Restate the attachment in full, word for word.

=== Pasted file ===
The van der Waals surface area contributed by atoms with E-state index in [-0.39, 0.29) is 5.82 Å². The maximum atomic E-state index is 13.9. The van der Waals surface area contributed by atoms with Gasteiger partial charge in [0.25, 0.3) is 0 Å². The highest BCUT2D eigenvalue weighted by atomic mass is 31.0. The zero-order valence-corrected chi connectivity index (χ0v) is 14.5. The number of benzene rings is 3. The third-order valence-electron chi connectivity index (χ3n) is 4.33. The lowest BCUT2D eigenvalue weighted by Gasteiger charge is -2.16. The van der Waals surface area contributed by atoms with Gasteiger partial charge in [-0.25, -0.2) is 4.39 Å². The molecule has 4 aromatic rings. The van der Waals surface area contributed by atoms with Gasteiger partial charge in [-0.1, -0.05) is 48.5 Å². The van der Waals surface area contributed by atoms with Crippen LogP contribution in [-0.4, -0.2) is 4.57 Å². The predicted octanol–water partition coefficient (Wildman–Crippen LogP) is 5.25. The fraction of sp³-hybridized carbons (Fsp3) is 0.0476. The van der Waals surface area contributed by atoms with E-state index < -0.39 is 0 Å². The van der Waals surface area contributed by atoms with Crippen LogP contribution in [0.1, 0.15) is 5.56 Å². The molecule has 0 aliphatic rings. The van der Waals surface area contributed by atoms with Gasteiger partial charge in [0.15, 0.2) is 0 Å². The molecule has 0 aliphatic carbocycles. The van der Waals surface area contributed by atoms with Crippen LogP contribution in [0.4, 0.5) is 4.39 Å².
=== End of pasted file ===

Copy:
The van der Waals surface area contributed by atoms with E-state index in [-0.39, 0.29) is 5.82 Å². The maximum atomic E-state index is 13.9. The van der Waals surface area contributed by atoms with Gasteiger partial charge in [0.25, 0.3) is 0 Å². The highest BCUT2D eigenvalue weighted by atomic mass is 31.0. The zero-order valence-corrected chi connectivity index (χ0v) is 14.5. The number of benzene rings is 3. The third-order valence-electron chi connectivity index (χ3n) is 4.33. The lowest BCUT2D eigenvalue weighted by Gasteiger charge is -2.16. The van der Waals surface area contributed by atoms with Gasteiger partial charge in [-0.25, -0.2) is 4.39 Å². The molecule has 4 aromatic rings. The van der Waals surface area contributed by atoms with Gasteiger partial charge in [-0.1, -0.05) is 48.5 Å². The van der Waals surface area contributed by atoms with Crippen LogP contribution in [-0.4, -0.2) is 4.57 Å². The predicted octanol–water partition coefficient (Wildman–Crippen LogP) is 5.25. The fraction of sp³-hybridized carbons (Fsp3) is 0.0476. The van der Waals surface area contributed by atoms with E-state index < -0.39 is 0 Å². The van der Waals surface area contributed by atoms with Crippen LogP contribution in [0.1, 0.15) is 5.56 Å². The molecule has 0 aliphatic rings. The van der Waals surface area contributed by atoms with Gasteiger partial charge in [0.15, 0.2) is 0 Å². The molecule has 0 aliphatic carbocycles. The van der Waals surface area contributed by atoms with Crippen LogP contribution in [0.4, 0.5) is 4.39 Å².